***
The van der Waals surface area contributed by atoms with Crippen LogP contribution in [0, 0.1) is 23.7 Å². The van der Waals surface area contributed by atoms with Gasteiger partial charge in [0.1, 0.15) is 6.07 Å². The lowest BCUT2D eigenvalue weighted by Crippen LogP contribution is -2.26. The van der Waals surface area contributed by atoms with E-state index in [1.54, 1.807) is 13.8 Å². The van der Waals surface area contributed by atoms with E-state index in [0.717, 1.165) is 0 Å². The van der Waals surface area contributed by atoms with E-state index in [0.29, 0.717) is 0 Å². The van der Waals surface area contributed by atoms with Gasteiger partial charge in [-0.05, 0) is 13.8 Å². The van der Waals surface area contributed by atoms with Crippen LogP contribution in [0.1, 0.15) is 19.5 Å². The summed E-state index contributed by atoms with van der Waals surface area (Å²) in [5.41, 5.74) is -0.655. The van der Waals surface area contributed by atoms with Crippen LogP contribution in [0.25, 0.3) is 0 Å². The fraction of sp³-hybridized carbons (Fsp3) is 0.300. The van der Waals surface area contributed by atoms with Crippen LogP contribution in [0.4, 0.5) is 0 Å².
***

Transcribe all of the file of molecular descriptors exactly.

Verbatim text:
The van der Waals surface area contributed by atoms with Crippen LogP contribution in [0, 0.1) is 23.7 Å². The van der Waals surface area contributed by atoms with Gasteiger partial charge in [0.1, 0.15) is 6.07 Å². The lowest BCUT2D eigenvalue weighted by Crippen LogP contribution is -2.26. The van der Waals surface area contributed by atoms with E-state index in [1.54, 1.807) is 13.8 Å². The van der Waals surface area contributed by atoms with E-state index in [0.717, 1.165) is 0 Å². The van der Waals surface area contributed by atoms with E-state index in [0.29, 0.717) is 0 Å². The van der Waals surface area contributed by atoms with Gasteiger partial charge in [-0.05, 0) is 13.8 Å². The van der Waals surface area contributed by atoms with Crippen LogP contribution in [0.1, 0.15) is 19.5 Å². The summed E-state index contributed by atoms with van der Waals surface area (Å²) in [5.41, 5.74) is -0.655. The van der Waals surface area contributed by atoms with Crippen LogP contribution in [0.25, 0.3) is 0 Å². The fraction of sp³-hybridized carbons (Fsp3) is 0.300. The van der Waals surface area contributed by atoms with Crippen LogP contribution in [0.4, 0.5) is 0 Å².